Monday, July 29, 2013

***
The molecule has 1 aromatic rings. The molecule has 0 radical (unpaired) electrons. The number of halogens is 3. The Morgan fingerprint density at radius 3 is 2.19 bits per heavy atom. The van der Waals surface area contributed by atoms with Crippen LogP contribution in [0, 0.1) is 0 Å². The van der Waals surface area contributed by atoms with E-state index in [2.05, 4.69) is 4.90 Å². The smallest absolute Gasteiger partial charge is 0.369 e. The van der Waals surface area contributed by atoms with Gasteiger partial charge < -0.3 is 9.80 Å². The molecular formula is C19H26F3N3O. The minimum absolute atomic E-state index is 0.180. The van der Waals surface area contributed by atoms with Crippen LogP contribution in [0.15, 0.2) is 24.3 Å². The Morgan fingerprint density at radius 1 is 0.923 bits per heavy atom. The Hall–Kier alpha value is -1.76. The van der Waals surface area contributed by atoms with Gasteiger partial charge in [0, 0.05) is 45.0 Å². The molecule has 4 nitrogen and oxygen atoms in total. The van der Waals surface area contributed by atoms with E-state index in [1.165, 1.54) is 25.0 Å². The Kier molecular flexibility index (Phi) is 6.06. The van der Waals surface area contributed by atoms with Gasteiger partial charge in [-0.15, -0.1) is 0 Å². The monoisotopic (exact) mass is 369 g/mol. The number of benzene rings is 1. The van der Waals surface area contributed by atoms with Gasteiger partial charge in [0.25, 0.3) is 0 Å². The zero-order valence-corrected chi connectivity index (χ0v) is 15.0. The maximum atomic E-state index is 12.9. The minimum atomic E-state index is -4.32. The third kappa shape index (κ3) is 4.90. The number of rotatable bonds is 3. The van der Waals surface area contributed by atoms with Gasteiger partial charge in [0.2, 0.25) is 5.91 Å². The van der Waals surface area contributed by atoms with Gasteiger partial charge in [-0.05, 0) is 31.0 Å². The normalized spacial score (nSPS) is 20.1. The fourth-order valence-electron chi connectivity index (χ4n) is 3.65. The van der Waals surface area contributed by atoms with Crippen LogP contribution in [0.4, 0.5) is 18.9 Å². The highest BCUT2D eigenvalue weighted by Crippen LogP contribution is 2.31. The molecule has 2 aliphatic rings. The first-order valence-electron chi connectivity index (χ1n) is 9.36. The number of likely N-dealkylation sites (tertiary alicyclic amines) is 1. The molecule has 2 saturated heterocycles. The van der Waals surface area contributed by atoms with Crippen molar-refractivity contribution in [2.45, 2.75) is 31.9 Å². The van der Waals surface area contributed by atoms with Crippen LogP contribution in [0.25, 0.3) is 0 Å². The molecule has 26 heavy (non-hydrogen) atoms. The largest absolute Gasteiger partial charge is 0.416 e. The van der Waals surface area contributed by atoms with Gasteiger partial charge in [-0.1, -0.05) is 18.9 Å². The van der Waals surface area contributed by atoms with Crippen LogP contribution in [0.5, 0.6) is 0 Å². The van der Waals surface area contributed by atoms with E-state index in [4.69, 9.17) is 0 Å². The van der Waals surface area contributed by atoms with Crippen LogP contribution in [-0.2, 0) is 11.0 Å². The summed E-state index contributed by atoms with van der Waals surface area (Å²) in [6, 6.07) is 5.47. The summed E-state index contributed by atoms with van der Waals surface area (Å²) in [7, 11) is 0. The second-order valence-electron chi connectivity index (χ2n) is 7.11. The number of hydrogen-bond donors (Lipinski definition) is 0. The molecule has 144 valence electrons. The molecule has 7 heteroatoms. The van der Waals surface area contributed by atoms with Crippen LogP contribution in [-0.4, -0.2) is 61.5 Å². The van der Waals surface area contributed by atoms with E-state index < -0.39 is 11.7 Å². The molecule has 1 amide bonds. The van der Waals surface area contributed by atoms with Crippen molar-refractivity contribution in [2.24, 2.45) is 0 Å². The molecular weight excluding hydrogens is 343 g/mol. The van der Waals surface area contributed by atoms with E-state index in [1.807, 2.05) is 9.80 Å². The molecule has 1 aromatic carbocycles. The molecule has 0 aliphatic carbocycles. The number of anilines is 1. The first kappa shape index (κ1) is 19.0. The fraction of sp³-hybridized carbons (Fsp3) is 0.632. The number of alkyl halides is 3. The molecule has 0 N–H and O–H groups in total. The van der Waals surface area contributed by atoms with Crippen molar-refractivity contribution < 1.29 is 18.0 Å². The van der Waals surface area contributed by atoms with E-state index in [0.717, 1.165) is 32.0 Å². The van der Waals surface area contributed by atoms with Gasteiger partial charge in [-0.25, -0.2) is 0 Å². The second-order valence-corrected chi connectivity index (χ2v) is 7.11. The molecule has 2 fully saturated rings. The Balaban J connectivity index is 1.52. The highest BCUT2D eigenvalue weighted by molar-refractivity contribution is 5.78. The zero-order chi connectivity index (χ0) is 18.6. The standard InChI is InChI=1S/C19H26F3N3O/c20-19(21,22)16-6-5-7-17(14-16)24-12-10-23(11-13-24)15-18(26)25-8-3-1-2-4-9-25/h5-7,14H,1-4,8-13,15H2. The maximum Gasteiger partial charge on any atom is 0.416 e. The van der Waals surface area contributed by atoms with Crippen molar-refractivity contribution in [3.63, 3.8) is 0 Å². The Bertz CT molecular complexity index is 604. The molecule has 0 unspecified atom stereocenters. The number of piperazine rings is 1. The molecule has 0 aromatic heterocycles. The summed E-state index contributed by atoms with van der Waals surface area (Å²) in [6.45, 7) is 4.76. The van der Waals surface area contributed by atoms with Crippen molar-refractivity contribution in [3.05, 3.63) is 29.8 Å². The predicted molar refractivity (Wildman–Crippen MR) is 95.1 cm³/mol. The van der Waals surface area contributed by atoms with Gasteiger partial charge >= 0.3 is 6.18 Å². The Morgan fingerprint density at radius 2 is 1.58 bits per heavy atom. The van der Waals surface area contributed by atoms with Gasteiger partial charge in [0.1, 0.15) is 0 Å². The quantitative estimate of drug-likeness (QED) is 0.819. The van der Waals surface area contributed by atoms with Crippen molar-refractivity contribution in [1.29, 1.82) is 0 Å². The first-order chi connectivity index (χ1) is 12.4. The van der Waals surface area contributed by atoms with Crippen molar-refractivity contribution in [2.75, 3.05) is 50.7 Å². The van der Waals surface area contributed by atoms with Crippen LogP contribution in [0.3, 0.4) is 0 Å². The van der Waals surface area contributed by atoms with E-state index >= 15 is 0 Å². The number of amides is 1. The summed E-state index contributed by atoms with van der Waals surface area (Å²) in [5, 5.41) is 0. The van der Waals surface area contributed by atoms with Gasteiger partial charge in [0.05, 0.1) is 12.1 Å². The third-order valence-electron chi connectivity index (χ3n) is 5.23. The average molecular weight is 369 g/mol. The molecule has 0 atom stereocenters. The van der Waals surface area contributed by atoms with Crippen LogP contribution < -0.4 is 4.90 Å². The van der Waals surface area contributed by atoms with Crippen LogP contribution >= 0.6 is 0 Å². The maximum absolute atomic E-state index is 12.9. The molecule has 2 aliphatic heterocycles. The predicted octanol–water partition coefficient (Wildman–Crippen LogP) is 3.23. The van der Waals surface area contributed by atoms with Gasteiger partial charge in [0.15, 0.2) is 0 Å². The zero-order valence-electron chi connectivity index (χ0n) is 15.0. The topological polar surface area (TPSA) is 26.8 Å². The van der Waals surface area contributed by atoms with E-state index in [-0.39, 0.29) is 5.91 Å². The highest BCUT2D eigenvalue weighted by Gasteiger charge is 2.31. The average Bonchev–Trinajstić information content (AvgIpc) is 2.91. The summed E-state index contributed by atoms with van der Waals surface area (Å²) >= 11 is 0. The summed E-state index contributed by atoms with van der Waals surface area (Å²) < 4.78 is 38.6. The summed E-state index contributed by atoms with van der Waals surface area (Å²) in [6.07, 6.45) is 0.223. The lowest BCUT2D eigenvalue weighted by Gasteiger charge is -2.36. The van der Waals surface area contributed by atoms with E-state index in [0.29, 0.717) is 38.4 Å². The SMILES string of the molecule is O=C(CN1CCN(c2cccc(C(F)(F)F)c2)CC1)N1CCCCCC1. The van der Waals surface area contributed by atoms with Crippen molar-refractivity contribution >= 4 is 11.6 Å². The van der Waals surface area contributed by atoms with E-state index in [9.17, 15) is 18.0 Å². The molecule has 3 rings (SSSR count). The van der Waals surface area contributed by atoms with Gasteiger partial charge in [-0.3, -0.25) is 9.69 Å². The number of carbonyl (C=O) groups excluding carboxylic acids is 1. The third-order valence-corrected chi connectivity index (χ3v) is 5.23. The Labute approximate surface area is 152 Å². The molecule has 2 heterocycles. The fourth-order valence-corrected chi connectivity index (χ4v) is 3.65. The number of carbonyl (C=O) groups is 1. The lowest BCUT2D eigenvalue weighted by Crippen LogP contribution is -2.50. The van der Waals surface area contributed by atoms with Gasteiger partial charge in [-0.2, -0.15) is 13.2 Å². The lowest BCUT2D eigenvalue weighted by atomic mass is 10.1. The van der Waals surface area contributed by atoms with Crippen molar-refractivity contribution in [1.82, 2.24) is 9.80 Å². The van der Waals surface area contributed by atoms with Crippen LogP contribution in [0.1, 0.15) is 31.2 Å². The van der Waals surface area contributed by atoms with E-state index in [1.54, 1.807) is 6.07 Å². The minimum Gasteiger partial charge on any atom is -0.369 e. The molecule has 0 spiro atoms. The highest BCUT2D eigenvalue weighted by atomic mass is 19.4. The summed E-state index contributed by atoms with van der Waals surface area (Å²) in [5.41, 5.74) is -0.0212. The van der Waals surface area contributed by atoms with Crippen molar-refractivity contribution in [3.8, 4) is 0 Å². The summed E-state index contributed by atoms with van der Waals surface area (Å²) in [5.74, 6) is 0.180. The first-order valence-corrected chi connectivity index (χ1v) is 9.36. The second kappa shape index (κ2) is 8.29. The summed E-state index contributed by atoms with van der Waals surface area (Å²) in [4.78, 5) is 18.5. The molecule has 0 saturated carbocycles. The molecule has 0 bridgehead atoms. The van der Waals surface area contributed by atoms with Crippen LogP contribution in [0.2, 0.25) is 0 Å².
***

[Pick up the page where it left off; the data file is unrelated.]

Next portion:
INTERIM POST ELECTION STATEMENT ISSUED AT FODEP HOUSE ON 27TH JULY 2013 AT 10HRS EXECUTIVE DIRECTOR, McDonald CHIPENZI Dear Colleagues, Welcome to this briefing convened to update you on the just ended by-elections in Chipata Central, Kafulafuta, Mkushi North and Solwezi East. Foundation for Democratic Process (FODEP) monitored the process from the onset by placing monitors in sampled polling stations. We would like to pay tribute to our men and women who were on the ground in all the four constituencies to oversee the proceedings of the elections. FODEP would like to congratulate the winners in all the four constituencies and the losers for running a good race. We are all aware that the just ended by-elections were closely contested to an extent that in one constituency the winning margin was just 100 votes. The reason behind this high competition was perhaps the fact that the competing political parties wanted to break new grounds while others to defend their strength respectively. Participation of Women and person with disabilities FODEP observed that the just ended by elections showed an improvement in women participation but still no person with disability was considered. Political parties seem to have considered womenfolk in their adoption process. In at least three constituencies, there was a woman or two contesting the by-elections. With an improved consideration on the part of political parties, the ball is now in the hands of the electorate to give the women candidates chance to prove their worth in the electoral process. In this regard, FODEP pays special tribute to the people of Mkushi for ushering in a female MP, Ms Ingrid Mphande. She is the only woman who made it out of the four who contested the by-elections. As an organisation, we feel elated to the winning of a parliamentary seat by Ms. Mphande and wished more did so to increase women representation in the National Assembly. We therefore wish to encourage political parties to consider fielding more women in the forthcoming by-elections in Mkaika, Malambo, Petauke Central and Mulobezi scheduled for September, 2013. We also encourage women to take advantage of the good will from political parties and also the recurring by-elections to effectively position themselves in the electoral process before 2016. Changing electoral pattern and Strengthening of Democracy Interestingly, the just ended by-elections showed a historical electoral voting pattern in some constituencies save for Kafulafuta which could be an indication of the long standing belief by the Zambian people in the four constituencies that a strong parliamentary democracy and the separation of power principles are critical elements of good governance and a cornerstone for a flourishing democracy. By choosing to vote for both the ruling PF in Mkushi North, the MMD in Chipata Central, and the UPND in Kafulafuta and Solwezi East respectively, the electorate have clearly demonstrated that Zambians are proud of their multiparty democracy and are not ready to give up and dilute the values and principles of a multiparty parliament, which they embraced in 1991. Their preference for a mixed parliament as opposed to one dominated by a single political party has been overtly demonstrated from these electoral results. To demonstrate our claim, it is clear from history that Chipata central since MMD’s fortunes started waning after the 2001 elections; the constituency was dominated by opposition politics until after 2006 during late Levy Mwanawasa’s reign while the constituency is known for not having an MP to serve for more than one consecutive terms. Solwezi East, like Chipata Central, has been associated with opposition politics until 2006 when the then ruling MMD reclaimed it from the opposition. For Mkushi North, the constituency for a long time had been in the hands of the ruling party. The victories of both the former MP Musonda Mutale and the newly crowned, Ms. Ingrid Mphande reaffirms the people of Mkushi North’s association with the party in power. So the victories of the opposition in both constituencies and ruling party in one constituency are not a surprise. However, the opposition victory in Kafulafuta is most strange as the constituents for years in the area had been associating themselves with the party in power. It could have been the reason former MMD Member of Parliament James Chishiba had to resign from the opposition to take advantage of the electoral history and alignment of Kafulafuta. The opposition’s victory in these by-elections is a sign of serious changes in the undertones of the political dynamics in the country. Participation of Civil Servants and traditional leadership Despite parading some chiefs, District Commissioner and Police High Command at public rallies during the campaigns especially in Chipata Central aimed at canvassing support on behalf of the ruling party’s candidate, the people of Chipata Central could not be swayed, intimidated and their resolve to usher in an opposition Member of Parliament was unfettered. This is in itself another sign of people’s values in supporting effective checks and balances. Further, the continued participation of chiefs and civil servants in partisan politics indeed requires reflection from political parties on the need for them to respect the Constitution which clearly forbids the involvement of chiefs and civil servants in partisan politics, through all form of platforms. As indicated earlier, the involvement of traditional leaders in partisan politics either through direct campaigns for or sharing same political party platform with a particular political party (ies) and candidate (s) is an affront to the Constitution of Zambia, Article 129, electoral Act No. 12 of 2006 and Electoral Code of Conduct No.52 of 2011. Further, this act alone exposes the traditional leadership to ridicule and disrespect among its subjects. The loss of a PF candidate supported by a Paramount Chief is one clear example of an exposure of people’s defiance against their traditional leader. However, this is a demonstration that voting is a fundamental democratic right, which cannot be influenced by any form of intimidation or coercion. We reiterate our appeal to traditional leaders to be above partisan politics and preside over their subjects in a non-partisan manner as their responsibilities cut across partisan interests. Further, traditional leaders should be in the forefront in the defence of peace and the Constitution. Vote Buying and Electoral Malpractices In terms of malpractices, we would like to state that though there were some levels of malpractices during the by-elections such as isolated incidence of violence, vote buying, mudslinging, media biases, etc, the people voted for their preferred candidates in total disregard of the electoral gifts and blackmail offered to them. We would encourage the electorate to continue demonstrating their independence during elections and avoid being colonized by gifts and other philanthropic gifts because their vote is secret and it is their right. Electoral Commission of Zambia and Zambia Police Force We would like to commend the Zambia Police Force and the ECZ for policing and conducting the just ended by-elections in a professional and efficient manner respectively. ECZ broke all olds this time around by censuring the parading of Paramount Chief Mpezeni by President Michael Sata during a campaign rally in Chipata Central and the public broadcaster for not only covering but also giving more airtime to the ruling party. This bold stance by ECZ is the first in many years and has the potential to restore public confidence in the electoral management body. On the part of the police, FODEP never received any reports of cancelled or denied campaign rally by the police. This was an excellent way of administering the public order Act. We therefore, encourage the police to continue exhibiting this kind of professionalism and impartiality in the forthcoming by-elections if the command is to reclaim public confidence in their electoral policing. The Role of the Media and Performance The media, especially mainstream electronic media continue to tilt its coverage towards the party in power. As indicated above, it had to take the ECZ to censure the public broadcaster to give equal coverage to all participating parties. Throughout the campaign period, opposition political party rallies were rarely covered except individual candidates and their leaders. If the opposition rallies were covered, it was just an end tail paragraph without any show of pictures of the rally itself while for the ruling party, the rallies were extensively covered. This is not fair enough in the promotion of credible, free and fair electoral competition. Apart from the live or recorded electoral debates, which in most cases were shunned by main opposition political parties’ candidates, presumably in protest of their not being covered, the media’s coverage of the entire electoral process needs much to be desired. However, the print media did their best to cover all political parties. There is need for the mainstream electronic media to balance their coverage of the electoral process in Zambia, as it is also in national interest and development for them to reflect on issues without discriminating. Declining Voter Participation and Causes FODEP’s main concern however, is the continued dwindling levels of people’s participation in these by-elections. None of the constituency recorded a 50 percent voter turnout. Among other reasons for the low turn-out could be partly due to voter fatigue because of unending by-elections in the country and long distances to polling stations in some cases. Voters and citizens generally are equally at some point questioning whether or not elections are translating into development or merely enriching a few. The following tables give general picture voter apathy. However, apart from distances and voter fatigue, other factors such as mobility, electoral violence, unfulfilled promises and mortality rates could have played a part to this apathy especially with lack of continuous voter registration and regular update of the voter’s roll to establish the exact number of voters residing in any particular constituency at the time of elections. The voter’s roll being used is that of 2011, which is 2 years old and the numbers could have reduced to due to the factors mentioned above. In Chipata Central, for example, of the 91,073 that are registered, 14,805 voted, marking a percentage of 16.2% turn out. Kafulafuta has 19,043 registered voters, 5,206 voted, a percentage of 27%, in Solwezi East with 21,530, 4,745 voters turned out, which is 22% of the total registered number. Mkushi North has 37,967 registered voters, 5,926 which is 15% turn-out. These figures are not encouraging and portray a very alarming situation and a threat to electoral democracy as it shows that key stakeholders-voters- are no longer interested in participating and sustaining it. It is a challenge to both the ECZ and Civil Society to find means of carrying out robust voter education and awareness, if electoral democracy is to be sustained in Zambia. We also appeal to our cooperating partners to consider funding voter education in Zambia. Distribution of Eligible Voters and Votes Cast-Per Constituency No Constituency Registered Voters(2011, ECZ) Votes Cast (Turn Out) Rejected Ballots Percentage(Turn Out) 1 Chipata Central 91,073 14,805 133 16.2% 2 Kafulafuta 19,247 5206 59 27 % 3 Mkushi North 37,967 5926 95 15.6% 4 Solwezi East 21,500, 4745 89 22% Lessons to Defectors Further, as you may know that majority of the seats contested in the just ended by-elections were as result of resignations of opposition MPs to join the ruling party. We are excited that those MPs were either not adopted or lost their seats. Special thanks go to the PF for not adopting these turncoats and also the people of Kafulafuta for not voting for one of the adopted. This is a good lesson and a warning shot to those still cogitating to follow suit and take advantage of the electorate. The unadopted and the defeated gambled and sacrificed their comfort hoping to enjoy more once in the ruling party, which fortunate has not happened. Had these turncoats been readopted or won, a long queue of defectors would have been formed immediately. Our Conclusion FODEP is happy with the peace that characterized the voting, declaration and post election environment. The peaceful electoral atmosphere that characterized the by-elections did not come by accident but a combination of factors among them the impartiality of the police, the efficiency and transparency of the ECZ, restraints from political players in the face of provocation among others. We are also pleased at the maturity of the losing candidates who have since accepted the electoral results and defeat. This is sign of appreciating competitive democracy. Now that voting has been done and the electorates have spoken through choosing of representatives to stand for their needs, interests and aspirations, the onus is on the elected to endure the pressures especially those from the opposition. Should they become weak, they will fall in the way of those before them. The expectations from the electorate are high and required steadfast minds. Therefore, fulfillment of the promises should be on top of the agenda. Finally, you all know that the elections in Zimbabwe are on 31st July, 2013. FODEP through its regional networks, such as SADC electoral Support Network (ESN), SADC- Lawyers Association among others will be in Zimbabwe to observe the Harmonized Elections. It is our prayer and hope that Zimbabwean harmonized elections will be peaceful, free of intimidation and that the will of the people will be respected during and after the polls.